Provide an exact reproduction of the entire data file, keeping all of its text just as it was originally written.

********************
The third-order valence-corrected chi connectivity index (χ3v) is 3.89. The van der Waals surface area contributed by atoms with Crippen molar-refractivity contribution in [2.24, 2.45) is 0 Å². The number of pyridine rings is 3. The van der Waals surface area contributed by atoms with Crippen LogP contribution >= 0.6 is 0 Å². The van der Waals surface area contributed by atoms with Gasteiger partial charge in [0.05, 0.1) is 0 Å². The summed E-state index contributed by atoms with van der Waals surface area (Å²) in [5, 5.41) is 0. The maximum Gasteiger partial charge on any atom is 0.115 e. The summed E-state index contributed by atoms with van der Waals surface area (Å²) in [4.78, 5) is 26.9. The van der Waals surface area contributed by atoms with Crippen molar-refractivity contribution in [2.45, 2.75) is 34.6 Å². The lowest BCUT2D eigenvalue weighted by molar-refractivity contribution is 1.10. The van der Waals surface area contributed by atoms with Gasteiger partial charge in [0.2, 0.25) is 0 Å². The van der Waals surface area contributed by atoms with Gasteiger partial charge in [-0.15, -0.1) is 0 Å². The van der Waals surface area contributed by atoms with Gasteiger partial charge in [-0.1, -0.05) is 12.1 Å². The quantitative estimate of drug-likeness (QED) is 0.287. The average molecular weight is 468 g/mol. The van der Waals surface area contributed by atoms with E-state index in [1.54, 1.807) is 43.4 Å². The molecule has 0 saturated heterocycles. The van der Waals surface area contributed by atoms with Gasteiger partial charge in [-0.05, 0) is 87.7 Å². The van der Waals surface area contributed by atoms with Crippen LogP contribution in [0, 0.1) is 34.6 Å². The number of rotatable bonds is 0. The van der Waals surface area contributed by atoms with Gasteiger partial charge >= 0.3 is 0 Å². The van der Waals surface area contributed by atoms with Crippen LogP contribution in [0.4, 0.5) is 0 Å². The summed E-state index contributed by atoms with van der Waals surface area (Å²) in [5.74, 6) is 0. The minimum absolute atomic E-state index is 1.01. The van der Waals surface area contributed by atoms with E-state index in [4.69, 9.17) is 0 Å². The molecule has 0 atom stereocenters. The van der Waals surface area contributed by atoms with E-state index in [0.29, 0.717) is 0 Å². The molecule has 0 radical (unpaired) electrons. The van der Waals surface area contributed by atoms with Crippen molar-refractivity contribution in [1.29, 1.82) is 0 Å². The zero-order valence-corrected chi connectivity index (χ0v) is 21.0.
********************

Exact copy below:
The third-order valence-corrected chi connectivity index (χ3v) is 3.89. The van der Waals surface area contributed by atoms with Crippen molar-refractivity contribution in [2.24, 2.45) is 0 Å². The number of pyridine rings is 3. The van der Waals surface area contributed by atoms with Crippen LogP contribution >= 0.6 is 0 Å². The van der Waals surface area contributed by atoms with Gasteiger partial charge in [0.05, 0.1) is 0 Å². The summed E-state index contributed by atoms with van der Waals surface area (Å²) in [5, 5.41) is 0. The maximum Gasteiger partial charge on any atom is 0.115 e. The summed E-state index contributed by atoms with van der Waals surface area (Å²) in [4.78, 5) is 26.9. The van der Waals surface area contributed by atoms with Crippen molar-refractivity contribution in [2.45, 2.75) is 34.6 Å². The lowest BCUT2D eigenvalue weighted by molar-refractivity contribution is 1.10. The van der Waals surface area contributed by atoms with Gasteiger partial charge in [0.2, 0.25) is 0 Å². The van der Waals surface area contributed by atoms with Gasteiger partial charge in [-0.15, -0.1) is 0 Å². The van der Waals surface area contributed by atoms with Gasteiger partial charge in [-0.1, -0.05) is 12.1 Å². The quantitative estimate of drug-likeness (QED) is 0.287. The average molecular weight is 468 g/mol. The van der Waals surface area contributed by atoms with E-state index in [1.54, 1.807) is 43.4 Å². The molecule has 0 saturated heterocycles. The van der Waals surface area contributed by atoms with Gasteiger partial charge in [-0.05, 0) is 87.7 Å². The van der Waals surface area contributed by atoms with Crippen LogP contribution in [0, 0.1) is 34.6 Å². The number of rotatable bonds is 0. The van der Waals surface area contributed by atoms with Gasteiger partial charge >= 0.3 is 0 Å². The van der Waals surface area contributed by atoms with Crippen LogP contribution in [0.4, 0.5) is 0 Å². The summed E-state index contributed by atoms with van der Waals surface area (Å²) in [5.74, 6) is 0. The minimum absolute atomic E-state index is 1.01. The van der Waals surface area contributed by atoms with E-state index in [4.69, 9.17) is 0 Å². The molecule has 0 atom stereocenters. The van der Waals surface area contributed by atoms with E-state index in [0.29, 0.717) is 0 Å². The molecule has 0 radical (unpaired) electrons. The van der Waals surface area contributed by atoms with Crippen molar-refractivity contribution in [1.29, 1.82) is 0 Å². The zero-order valence-corrected chi connectivity index (χ0v) is 21.0.